ETA: He did get his liver transplant. :slight_smile:

I had no idea he was this accomplished despite all his challenges!

ISTM the offspring of a hemophiliac male and normal female would be either a normal male or a carrier female, neither of which would themselves have problems (although the daughter would risk having children with the gene). So unlike Tay-Sachs or Huntigndons, there is not as great an incentive to refrain from having children or (today) get prenatal testing.

But doesn’t that depend on whether the female is also a carrier? (Which, admittedly, is more of a problem if you’re an inbred royal family, as it isn’t exactly a common mutation like color blindness.)

This reminds me of the only hemophiliac I’ve known (that I was aware of). It was back in high school, and everybody knew about his condition. And he was one of the biggest assholes I’ve ever met. I heard several other guys comment on how they’d love to punch him in the face, but they didn’t dare because it might kill him. It makes me wonder if growing up with everybody knowing to not dare hurt him, because it could kill him, led to a “license to offend”.

Once again, any woman whose father is a hemophiliac will be a carrier, no exceptions.

And it’s actually not true that hemophilia was caused by inbreeding. It just caused so much devastation because royalty usually married royalty. I’d go so far as to say that it was partly responsible for the fall of the Russian monarchy, if not THE cause.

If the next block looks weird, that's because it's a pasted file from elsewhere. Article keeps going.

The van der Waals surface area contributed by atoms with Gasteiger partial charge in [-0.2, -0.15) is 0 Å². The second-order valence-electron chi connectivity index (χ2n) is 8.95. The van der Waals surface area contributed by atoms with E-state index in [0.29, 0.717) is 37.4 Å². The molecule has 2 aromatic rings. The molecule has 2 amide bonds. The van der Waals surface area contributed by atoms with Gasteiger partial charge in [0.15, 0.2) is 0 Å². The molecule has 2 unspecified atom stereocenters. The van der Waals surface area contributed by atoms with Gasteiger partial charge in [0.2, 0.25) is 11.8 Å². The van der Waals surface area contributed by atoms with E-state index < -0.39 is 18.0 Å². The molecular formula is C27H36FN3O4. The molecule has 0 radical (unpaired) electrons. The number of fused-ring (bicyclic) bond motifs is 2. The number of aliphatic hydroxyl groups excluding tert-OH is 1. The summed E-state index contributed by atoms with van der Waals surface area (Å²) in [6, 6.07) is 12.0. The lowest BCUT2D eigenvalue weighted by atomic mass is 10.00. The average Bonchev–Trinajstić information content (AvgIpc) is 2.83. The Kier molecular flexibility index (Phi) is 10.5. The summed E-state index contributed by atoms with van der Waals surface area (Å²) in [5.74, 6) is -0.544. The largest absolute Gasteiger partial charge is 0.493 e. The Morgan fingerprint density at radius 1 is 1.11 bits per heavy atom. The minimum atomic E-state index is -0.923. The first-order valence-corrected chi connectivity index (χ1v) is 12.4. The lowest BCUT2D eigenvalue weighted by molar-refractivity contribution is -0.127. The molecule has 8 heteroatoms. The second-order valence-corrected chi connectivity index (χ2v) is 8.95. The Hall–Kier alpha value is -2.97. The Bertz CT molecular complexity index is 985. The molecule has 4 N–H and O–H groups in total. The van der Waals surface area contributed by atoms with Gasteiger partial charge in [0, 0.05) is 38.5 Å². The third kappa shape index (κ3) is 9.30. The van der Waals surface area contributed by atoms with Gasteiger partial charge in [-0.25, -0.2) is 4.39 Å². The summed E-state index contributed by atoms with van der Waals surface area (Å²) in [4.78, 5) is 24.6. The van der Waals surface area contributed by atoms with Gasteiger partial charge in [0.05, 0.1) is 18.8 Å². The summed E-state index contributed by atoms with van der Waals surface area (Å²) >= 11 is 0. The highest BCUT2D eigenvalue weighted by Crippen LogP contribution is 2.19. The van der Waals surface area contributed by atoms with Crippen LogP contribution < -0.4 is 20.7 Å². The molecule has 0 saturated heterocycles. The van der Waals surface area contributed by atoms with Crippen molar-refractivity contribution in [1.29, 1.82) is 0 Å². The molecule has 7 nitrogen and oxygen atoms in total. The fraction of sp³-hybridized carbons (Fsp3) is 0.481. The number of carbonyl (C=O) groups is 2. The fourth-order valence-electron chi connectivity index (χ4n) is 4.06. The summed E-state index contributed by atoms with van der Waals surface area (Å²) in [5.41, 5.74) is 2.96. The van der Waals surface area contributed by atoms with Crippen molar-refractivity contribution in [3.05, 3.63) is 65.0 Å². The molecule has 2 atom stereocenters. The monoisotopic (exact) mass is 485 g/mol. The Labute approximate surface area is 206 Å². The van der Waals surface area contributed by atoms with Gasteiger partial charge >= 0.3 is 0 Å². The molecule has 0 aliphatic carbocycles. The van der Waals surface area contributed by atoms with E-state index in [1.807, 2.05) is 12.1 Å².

I THINK there might be family left that still carries the gene, but it’s an obscure branch of the British royals, and they’re really not likely to inherit the throne any time soon.

(Just a little interesting fact – today is the anniversary of the day the Russian Imperial family were killed.)

Decrease it compared to what? For most of history – including well into the 20th century – it was rare for people with hemophilia to live long enough to hit puberty. This meant that hardly anyone inherited hemophilia from a parent who actually had hemophilia. It was nearly always inherited from a carrier mother or developed as the result of a genetic mutation.

If the information on Wikipedia is accurate, it wasn’t until the 1980s that advances in medicine allowed people with hemophilia to live well into adulthood. Unfortunately for them, this happened at about the same time as the AIDS crisis. So while AIDS related deaths presumably mean there are fewer people with hemophilia having children than if AIDS had never existed, it seems unlikely that AIDS has resulted in fewer people with hemophilia having children than had actually been the case previously.

No, she could have hemophilia herself rather than just being a carrier if her father has hemophilia AND her mother is a carrier.

Robert Massie became interested in the Russian royal family, which had a son with hemophilia, because of his own child’s condition. He wrote a biography of them called Nicholas and Alexandra, which is interesting.